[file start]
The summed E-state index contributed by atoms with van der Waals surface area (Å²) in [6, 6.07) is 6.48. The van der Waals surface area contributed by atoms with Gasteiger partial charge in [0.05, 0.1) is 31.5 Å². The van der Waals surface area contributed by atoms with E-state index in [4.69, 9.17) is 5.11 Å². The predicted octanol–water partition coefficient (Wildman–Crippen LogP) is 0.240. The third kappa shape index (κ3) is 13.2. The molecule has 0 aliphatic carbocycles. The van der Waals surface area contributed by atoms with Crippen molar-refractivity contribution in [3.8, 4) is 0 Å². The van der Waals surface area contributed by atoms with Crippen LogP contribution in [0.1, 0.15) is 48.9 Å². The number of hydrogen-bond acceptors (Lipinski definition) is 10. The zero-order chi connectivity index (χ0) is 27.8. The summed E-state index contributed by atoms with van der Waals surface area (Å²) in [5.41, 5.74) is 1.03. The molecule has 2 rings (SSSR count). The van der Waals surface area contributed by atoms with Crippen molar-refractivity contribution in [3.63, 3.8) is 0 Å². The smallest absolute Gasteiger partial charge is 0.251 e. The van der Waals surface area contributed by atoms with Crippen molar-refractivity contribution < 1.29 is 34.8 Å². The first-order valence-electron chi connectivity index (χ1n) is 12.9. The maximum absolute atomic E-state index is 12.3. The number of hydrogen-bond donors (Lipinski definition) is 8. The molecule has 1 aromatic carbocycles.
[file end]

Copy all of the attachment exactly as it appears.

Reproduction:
The summed E-state index contributed by atoms with van der Waals surface area (Å²) in [6, 6.07) is 6.48. The van der Waals surface area contributed by atoms with Gasteiger partial charge in [0.05, 0.1) is 31.5 Å². The van der Waals surface area contributed by atoms with E-state index in [4.69, 9.17) is 5.11 Å². The predicted octanol–water partition coefficient (Wildman–Crippen LogP) is 0.240. The third kappa shape index (κ3) is 13.2. The molecule has 0 aliphatic carbocycles. The van der Waals surface area contributed by atoms with Crippen molar-refractivity contribution in [3.8, 4) is 0 Å². The van der Waals surface area contributed by atoms with Crippen LogP contribution in [0.1, 0.15) is 48.9 Å². The number of hydrogen-bond acceptors (Lipinski definition) is 10. The zero-order chi connectivity index (χ0) is 27.8. The summed E-state index contributed by atoms with van der Waals surface area (Å²) in [5.41, 5.74) is 1.03. The molecule has 2 rings (SSSR count). The van der Waals surface area contributed by atoms with Crippen molar-refractivity contribution in [3.63, 3.8) is 0 Å². The smallest absolute Gasteiger partial charge is 0.251 e. The van der Waals surface area contributed by atoms with Crippen molar-refractivity contribution < 1.29 is 34.8 Å². The first-order valence-electron chi connectivity index (χ1n) is 12.9. The maximum absolute atomic E-state index is 12.3. The number of hydrogen-bond donors (Lipinski definition) is 8. The molecule has 1 aromatic carbocycles.